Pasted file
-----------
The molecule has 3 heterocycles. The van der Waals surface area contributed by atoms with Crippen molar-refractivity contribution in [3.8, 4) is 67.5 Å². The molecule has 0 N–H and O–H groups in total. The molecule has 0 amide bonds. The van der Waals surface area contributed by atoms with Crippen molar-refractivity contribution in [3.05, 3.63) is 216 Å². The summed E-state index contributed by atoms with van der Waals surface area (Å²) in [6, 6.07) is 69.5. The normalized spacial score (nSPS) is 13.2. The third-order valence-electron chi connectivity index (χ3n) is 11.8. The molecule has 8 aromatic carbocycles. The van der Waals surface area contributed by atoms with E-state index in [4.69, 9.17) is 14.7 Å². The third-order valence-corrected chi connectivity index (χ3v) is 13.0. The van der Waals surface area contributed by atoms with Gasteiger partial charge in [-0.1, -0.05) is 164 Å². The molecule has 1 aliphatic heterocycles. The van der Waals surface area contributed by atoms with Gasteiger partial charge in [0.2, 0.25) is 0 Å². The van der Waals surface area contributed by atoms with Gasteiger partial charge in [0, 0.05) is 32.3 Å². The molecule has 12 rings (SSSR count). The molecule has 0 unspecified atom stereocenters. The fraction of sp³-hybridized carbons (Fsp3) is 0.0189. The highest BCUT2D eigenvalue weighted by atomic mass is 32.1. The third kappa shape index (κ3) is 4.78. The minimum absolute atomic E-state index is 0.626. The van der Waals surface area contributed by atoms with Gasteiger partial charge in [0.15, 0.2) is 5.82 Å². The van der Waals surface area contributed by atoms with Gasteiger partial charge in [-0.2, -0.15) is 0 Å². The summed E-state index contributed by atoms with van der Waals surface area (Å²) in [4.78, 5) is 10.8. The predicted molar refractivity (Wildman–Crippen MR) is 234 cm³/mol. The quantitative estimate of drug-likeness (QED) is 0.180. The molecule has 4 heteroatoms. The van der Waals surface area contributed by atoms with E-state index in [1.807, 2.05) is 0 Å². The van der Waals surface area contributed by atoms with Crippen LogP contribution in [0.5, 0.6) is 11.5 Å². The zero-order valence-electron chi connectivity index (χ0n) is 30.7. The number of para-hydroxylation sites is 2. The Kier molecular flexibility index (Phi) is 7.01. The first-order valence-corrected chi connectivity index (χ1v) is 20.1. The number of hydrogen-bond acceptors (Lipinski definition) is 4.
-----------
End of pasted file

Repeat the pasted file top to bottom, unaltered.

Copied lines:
The molecule has 3 heterocycles. The van der Waals surface area contributed by atoms with Crippen molar-refractivity contribution in [3.8, 4) is 67.5 Å². The molecule has 0 N–H and O–H groups in total. The molecule has 0 amide bonds. The van der Waals surface area contributed by atoms with Crippen molar-refractivity contribution in [3.05, 3.63) is 216 Å². The summed E-state index contributed by atoms with van der Waals surface area (Å²) in [6, 6.07) is 69.5. The normalized spacial score (nSPS) is 13.2. The third-order valence-electron chi connectivity index (χ3n) is 11.8. The molecule has 8 aromatic carbocycles. The van der Waals surface area contributed by atoms with E-state index in [4.69, 9.17) is 14.7 Å². The third-order valence-corrected chi connectivity index (χ3v) is 13.0. The van der Waals surface area contributed by atoms with Gasteiger partial charge in [-0.1, -0.05) is 164 Å². The molecule has 1 aliphatic heterocycles. The van der Waals surface area contributed by atoms with Gasteiger partial charge in [0.2, 0.25) is 0 Å². The van der Waals surface area contributed by atoms with Gasteiger partial charge in [0, 0.05) is 32.3 Å². The molecule has 12 rings (SSSR count). The molecule has 0 unspecified atom stereocenters. The fraction of sp³-hybridized carbons (Fsp3) is 0.0189. The highest BCUT2D eigenvalue weighted by atomic mass is 32.1. The third kappa shape index (κ3) is 4.78. The minimum absolute atomic E-state index is 0.626. The van der Waals surface area contributed by atoms with Gasteiger partial charge in [0.15, 0.2) is 5.82 Å². The van der Waals surface area contributed by atoms with Gasteiger partial charge in [-0.2, -0.15) is 0 Å². The summed E-state index contributed by atoms with van der Waals surface area (Å²) in [4.78, 5) is 10.8. The predicted molar refractivity (Wildman–Crippen MR) is 234 cm³/mol. The quantitative estimate of drug-likeness (QED) is 0.180. The molecule has 4 heteroatoms. The van der Waals surface area contributed by atoms with E-state index in [1.807, 2.05) is 0 Å². The van der Waals surface area contributed by atoms with Crippen LogP contribution in [0.5, 0.6) is 11.5 Å². The zero-order valence-electron chi connectivity index (χ0n) is 30.7. The number of para-hydroxylation sites is 2. The Kier molecular flexibility index (Phi) is 7.01. The first-order valence-corrected chi connectivity index (χ1v) is 20.1. The number of hydrogen-bond acceptors (Lipinski definition) is 4.